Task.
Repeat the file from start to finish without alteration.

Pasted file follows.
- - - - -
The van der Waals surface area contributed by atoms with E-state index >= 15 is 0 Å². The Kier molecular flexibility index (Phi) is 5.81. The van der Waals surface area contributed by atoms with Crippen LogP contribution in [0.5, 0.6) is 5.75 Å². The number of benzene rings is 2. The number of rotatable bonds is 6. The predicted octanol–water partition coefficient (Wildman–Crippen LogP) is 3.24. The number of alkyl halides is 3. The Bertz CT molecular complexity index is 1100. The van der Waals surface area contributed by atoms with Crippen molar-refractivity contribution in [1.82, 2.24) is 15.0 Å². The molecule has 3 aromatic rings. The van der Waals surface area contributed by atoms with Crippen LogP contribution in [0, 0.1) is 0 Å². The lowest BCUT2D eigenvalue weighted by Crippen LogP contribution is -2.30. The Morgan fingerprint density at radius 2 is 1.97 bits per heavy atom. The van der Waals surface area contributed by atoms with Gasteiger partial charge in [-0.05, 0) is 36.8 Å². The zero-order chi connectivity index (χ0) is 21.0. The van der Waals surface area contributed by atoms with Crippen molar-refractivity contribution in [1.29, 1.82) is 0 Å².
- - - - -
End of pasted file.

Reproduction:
The van der Waals surface area contributed by atoms with E-state index >= 15 is 0 Å². The Kier molecular flexibility index (Phi) is 5.81. The van der Waals surface area contributed by atoms with Crippen LogP contribution in [0.5, 0.6) is 5.75 Å². The number of benzene rings is 2. The number of rotatable bonds is 6. The predicted octanol–water partition coefficient (Wildman–Crippen LogP) is 3.24. The number of alkyl halides is 3. The Bertz CT molecular complexity index is 1100. The van der Waals surface area contributed by atoms with Crippen molar-refractivity contribution in [1.82, 2.24) is 15.0 Å². The molecule has 3 aromatic rings. The van der Waals surface area contributed by atoms with Crippen LogP contribution in [0, 0.1) is 0 Å². The lowest BCUT2D eigenvalue weighted by Crippen LogP contribution is -2.30. The Morgan fingerprint density at radius 2 is 1.97 bits per heavy atom. The van der Waals surface area contributed by atoms with Gasteiger partial charge in [-0.05, 0) is 36.8 Å². The zero-order chi connectivity index (χ0) is 21.0. The van der Waals surface area contributed by atoms with Crippen molar-refractivity contribution in [1.29, 1.82) is 0 Å².